And boy did THAT come at the perfect time for me.

I’ll be the first to admit that sometimes I lose sight of my many blessings – mainly, of course, because sometimes I wallow in self-pity because I haven’t (yet) been blessed with our little miracle and sometimes get a little too wound up about the fact that it seems everyone else in the world is able to pop out babies like there’s a race to be won. Which is really kind of unfair since I was never good at running anyway, and how do you compete with the baby-making equivalent of a popcorn machine? Pop! Look there’s another one. Pop! Pop! POP! What do you know – in the last half hour, 228 babies have been born in the continental US.

Feeling gratitude and not expressing it is like wrapping a present and not giving it.
William Arthur Ward

Sometimes it’s hard to see beyond the heartache. The longing to have a child with my husband becomes such searing pain that, sometimes, crying actually seems to relieve it – if only temporarily – because there’s just so much build-up. And because I’m not, say, 22 anymore, I also spend a lot of time thinking about everything that could go wrong even if (when!) I do eventually accomplish the seemingly impossible (pregnancy); all the things I have to then worry about even if (when! when!) the impossible has led to the desired miracle outcome (healthy baby); and before you know it I’m reading an article about cyber-bullying or sexting, and I start freaking out about what, oh what, are you supposed to do to keep your tween/teen safe?? (Ok so “a lot of time” may have been an understatement. But as I’ve told my husband a million times whenever he tells me to “relaaaax“: I come from a long line of overreactors – and the way I see it, if I freak out ahead of time then maybe it won’t be so scary when I’m actually in the situation. Or something less crazy-sounding. Ahem. Moving along swiftly…)

In all seriousness: sometimes it’s hard not to be sad all the time. I wake up sad because, you guessed it, I obviously can’t fail to realize or remember that the pooch I wish would disappear has nothing to do with the joy of impending motherhood. I shuffle through the day with yet more pockets of sadness as I either (a) leave my house to run errands or go about my day and try desperately not to fall apart every time I see a pregnant woman or someone cradling a teeny tiny swaddled baby in the crook of their arm, or (b) avoid leaving the house altogether for fear of the afore-mentioned and realize, once again, how ridiculously different my life is not just in comparison to what it used to be what feels like light years ago but also how I thought it would turn out.Yes, MY life is just a bowl of cherries!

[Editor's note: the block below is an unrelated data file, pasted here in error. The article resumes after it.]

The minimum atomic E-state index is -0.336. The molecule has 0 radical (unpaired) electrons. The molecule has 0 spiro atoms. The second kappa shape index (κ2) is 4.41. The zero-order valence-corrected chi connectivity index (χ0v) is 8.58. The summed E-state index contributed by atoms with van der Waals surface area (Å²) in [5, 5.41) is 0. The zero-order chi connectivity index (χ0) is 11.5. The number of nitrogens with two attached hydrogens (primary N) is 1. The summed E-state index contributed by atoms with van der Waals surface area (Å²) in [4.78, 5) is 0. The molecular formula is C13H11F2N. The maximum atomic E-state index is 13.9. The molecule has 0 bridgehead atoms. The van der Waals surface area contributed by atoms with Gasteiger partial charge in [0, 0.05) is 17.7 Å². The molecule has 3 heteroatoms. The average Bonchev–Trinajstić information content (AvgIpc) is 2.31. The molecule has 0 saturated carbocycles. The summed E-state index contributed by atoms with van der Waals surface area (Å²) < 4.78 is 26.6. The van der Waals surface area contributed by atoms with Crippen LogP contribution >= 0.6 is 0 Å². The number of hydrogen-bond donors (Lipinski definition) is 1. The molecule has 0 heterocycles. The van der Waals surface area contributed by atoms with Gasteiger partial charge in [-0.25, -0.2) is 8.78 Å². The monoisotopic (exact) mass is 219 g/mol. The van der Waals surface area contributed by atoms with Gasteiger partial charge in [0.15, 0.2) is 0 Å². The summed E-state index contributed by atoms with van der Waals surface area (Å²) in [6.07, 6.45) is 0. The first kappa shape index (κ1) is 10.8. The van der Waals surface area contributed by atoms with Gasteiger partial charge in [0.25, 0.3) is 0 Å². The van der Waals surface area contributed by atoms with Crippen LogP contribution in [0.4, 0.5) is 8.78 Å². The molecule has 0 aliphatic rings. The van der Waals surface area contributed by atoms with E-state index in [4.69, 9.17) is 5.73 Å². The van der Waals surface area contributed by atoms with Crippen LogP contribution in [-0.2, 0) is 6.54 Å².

But then, I’ll read about someone else’s IF journey or just a comment/response to something a third person may have posted on a community board. And some of those stories make everything I’ve been through and am going through sound like child’s play – even though I can honestly say that I wouldn’t want anyone to have to walk in my shoes, either. Both DH and I come from small families, scattered all over the place – and at this point we’ve basically lost most of them either to death or estrangement. Consequently, our “support system” is the equivalent of a ratty no-wire bra with a worn-out elastic.